Speed Up Fracture Healing

Factors Affecting Bone Healing

9 Aug

Bone fracture occurs when there is a break or crack in a bone in your body. It is also said to be one of the medical conditions that a human would have to suffer from when the body is exposed to stress, impact, injury or some other medical conditions that would cause the bone to lose resistance. It is also known as bone break and broken bone.

According to statistics, there is an annual average of 6.8 million people in the United States who seek medical attention due to bone fracture. This is because it is one of the most usually occurring orthopedic problems. In a developed country, an average citizen may deal with at least two bone fractures in a lifetime.

Factors that Affect Bone Healing

For future reference in case bone fracture might happen to you or to someone close to you, you should know the factors affecting bone healing. There are several factors that may slow down or hasten the healing of your fractures but they are grouped into two different classes – systemic and local factors. These two factors affect the degree and the rate of the healing process.

Systemic Factors

• Nutrition. For healing to occur, energy is necessary which is why you need to undergo a metabolic stage where you will need a particular amount of protein and carbohydrates.
• Age. The younger the patients and the bones are, the faster the healing process works. Young patients have bones with the ability to recover from deformities soon enough and remodel them. However, the remodeling and recovering abilities of the bones decrease as they reach maturity.
• Hormones. These hormones that affect bone healing include the growth hormone, thyroid hormone, calcitonin, and corticosteroids. The last hormone mentioned can slow down the healing process.
• Systemic disease. Diseases which are discovered to slow down the healing of fractures are diabetes, osteoporosis, and others which result to immunocompromised state. Abnormal healing is also caused by diseases such as Ehlers-Danlos syndrome and Marfan’s syndrome.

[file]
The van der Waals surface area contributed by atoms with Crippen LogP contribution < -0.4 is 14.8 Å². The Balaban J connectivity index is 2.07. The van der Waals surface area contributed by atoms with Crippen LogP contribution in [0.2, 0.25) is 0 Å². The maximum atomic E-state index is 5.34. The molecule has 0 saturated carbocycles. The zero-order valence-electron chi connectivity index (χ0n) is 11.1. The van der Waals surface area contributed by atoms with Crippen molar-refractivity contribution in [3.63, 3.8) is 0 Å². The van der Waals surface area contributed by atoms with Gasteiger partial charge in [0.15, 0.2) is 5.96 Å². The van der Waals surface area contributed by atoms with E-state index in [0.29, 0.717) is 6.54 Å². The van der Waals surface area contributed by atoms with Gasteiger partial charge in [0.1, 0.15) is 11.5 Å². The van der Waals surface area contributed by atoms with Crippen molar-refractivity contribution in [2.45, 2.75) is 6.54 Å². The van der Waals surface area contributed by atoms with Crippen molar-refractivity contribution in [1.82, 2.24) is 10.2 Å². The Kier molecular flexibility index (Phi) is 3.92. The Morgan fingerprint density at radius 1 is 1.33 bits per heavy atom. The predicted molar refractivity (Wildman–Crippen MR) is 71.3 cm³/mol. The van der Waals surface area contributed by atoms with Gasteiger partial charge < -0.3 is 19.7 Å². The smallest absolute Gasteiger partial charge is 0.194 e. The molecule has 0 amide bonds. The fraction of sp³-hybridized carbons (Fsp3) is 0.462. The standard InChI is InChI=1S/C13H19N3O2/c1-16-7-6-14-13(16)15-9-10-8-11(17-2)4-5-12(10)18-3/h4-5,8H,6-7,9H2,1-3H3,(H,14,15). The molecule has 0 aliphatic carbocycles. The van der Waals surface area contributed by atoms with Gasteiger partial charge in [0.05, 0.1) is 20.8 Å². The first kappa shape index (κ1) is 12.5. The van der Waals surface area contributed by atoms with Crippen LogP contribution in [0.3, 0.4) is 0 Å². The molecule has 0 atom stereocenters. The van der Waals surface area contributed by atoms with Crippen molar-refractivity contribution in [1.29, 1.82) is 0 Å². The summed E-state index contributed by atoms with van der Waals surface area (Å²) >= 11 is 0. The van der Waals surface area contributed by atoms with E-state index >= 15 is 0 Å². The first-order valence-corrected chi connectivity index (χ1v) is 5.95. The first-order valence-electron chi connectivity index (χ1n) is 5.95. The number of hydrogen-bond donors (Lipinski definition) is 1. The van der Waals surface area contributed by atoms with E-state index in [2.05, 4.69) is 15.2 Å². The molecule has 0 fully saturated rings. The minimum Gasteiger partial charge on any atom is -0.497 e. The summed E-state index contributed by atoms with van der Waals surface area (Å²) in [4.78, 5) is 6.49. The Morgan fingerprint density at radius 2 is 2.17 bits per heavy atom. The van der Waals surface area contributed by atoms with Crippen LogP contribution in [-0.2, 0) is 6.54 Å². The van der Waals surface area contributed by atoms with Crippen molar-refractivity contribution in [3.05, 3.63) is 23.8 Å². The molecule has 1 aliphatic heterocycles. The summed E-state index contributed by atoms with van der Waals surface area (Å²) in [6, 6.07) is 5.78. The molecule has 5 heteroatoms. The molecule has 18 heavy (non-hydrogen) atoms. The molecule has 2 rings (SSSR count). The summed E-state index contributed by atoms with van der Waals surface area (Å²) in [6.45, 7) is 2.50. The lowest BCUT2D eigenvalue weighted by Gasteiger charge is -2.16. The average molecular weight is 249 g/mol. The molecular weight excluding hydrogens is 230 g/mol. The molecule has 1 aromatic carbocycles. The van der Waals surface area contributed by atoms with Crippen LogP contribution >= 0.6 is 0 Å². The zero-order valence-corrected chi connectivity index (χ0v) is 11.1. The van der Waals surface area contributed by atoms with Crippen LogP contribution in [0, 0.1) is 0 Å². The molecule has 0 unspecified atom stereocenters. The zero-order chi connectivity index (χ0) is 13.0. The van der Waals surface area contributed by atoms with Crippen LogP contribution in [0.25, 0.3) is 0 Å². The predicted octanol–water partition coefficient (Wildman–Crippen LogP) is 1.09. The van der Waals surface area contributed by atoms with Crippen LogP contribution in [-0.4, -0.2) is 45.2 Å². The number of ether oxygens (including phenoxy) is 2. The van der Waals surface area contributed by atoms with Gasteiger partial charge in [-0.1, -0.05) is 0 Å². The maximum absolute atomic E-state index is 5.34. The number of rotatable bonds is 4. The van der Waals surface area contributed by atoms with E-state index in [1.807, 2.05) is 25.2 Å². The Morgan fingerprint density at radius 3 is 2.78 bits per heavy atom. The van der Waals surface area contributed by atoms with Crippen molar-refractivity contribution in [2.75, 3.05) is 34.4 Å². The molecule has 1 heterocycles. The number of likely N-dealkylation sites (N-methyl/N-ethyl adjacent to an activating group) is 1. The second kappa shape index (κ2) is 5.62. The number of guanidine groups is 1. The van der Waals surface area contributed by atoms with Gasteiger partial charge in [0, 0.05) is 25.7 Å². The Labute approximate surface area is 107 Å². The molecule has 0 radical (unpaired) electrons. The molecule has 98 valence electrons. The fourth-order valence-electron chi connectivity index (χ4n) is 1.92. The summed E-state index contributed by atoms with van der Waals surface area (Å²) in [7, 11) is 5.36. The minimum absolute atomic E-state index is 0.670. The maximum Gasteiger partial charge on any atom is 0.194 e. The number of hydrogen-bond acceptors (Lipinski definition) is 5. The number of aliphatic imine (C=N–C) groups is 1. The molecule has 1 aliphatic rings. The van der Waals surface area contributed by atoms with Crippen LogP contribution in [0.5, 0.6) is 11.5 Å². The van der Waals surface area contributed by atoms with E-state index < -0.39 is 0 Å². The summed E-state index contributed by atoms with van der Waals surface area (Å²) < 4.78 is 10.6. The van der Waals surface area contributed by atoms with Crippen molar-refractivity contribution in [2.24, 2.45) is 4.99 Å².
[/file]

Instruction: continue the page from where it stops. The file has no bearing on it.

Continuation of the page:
Local Factors

• Degree of trauma. The more impact the injury has made on your bone and on the tissues surrounding it, the worse the healing will become. Slight injury will only likely cause mild contusions and will thus heal so easily. However, comminuted injuries which also damaged the surrounding tissues will not heal that quickly.
• Type of bone. Two types of bones – calcellous or spongy and cortical or compact bones – can be compared with the differences in the rate of their healing duration. The spongy bones have greater surface areas, more stable, and have better foods when put side by side with compact bones.
• Vascular injury. Regulate blood supply well for lack of it will drag down the healing process. This is one of the factors affecting bone healing especially in parts such a scaphoid bones, talus, and femoral head.
• Intraarticular fractures. Collagenasses can break the healing process of the bone as these fractures continue to be in contact with synovial fluid. The more that collegenasses partner with synovial fluid, the slower the healing process will even become.
• Degree of immobilization. The part where the fractured bone is should remain purposefully immobile in order to make sure that the process will not be interrupted. This is because with every interruption, the soft tissue or the already marginal blood supply will also be interrupted.
• Infection. Infections that are recently discovered to be impediments to the healing process of broken bones are those that cause edema and necrosis.
• Separation of bone ends. Soft tissue around the area of the bone fracture should not be disturbed through excessive traction, inadequate reduction, and interposition. This is because the healing process may stop.
• Local pathology. Union of bones may not also happen when it comes to the patient having diseases such as those that weakens the tissue of musculoskeletal parts.

Bone Healing in Itself

Once you broke your bone, the human body has certain protective features that that will allow the fractured area to be covered with protective blood clot plus the callus (fibrous tissue). These two elements will already be a constant in your body in order to cover the injured area safely. On the part of the fractured bone, new bones cells will blossom in order to start the healing process.

There are also several solutions that are available to commence the healing process of the bones. If you do not want to be late when it comes to bone healing, there are a few treatments from hospitals and nature.

No comments yet

Leave a Reply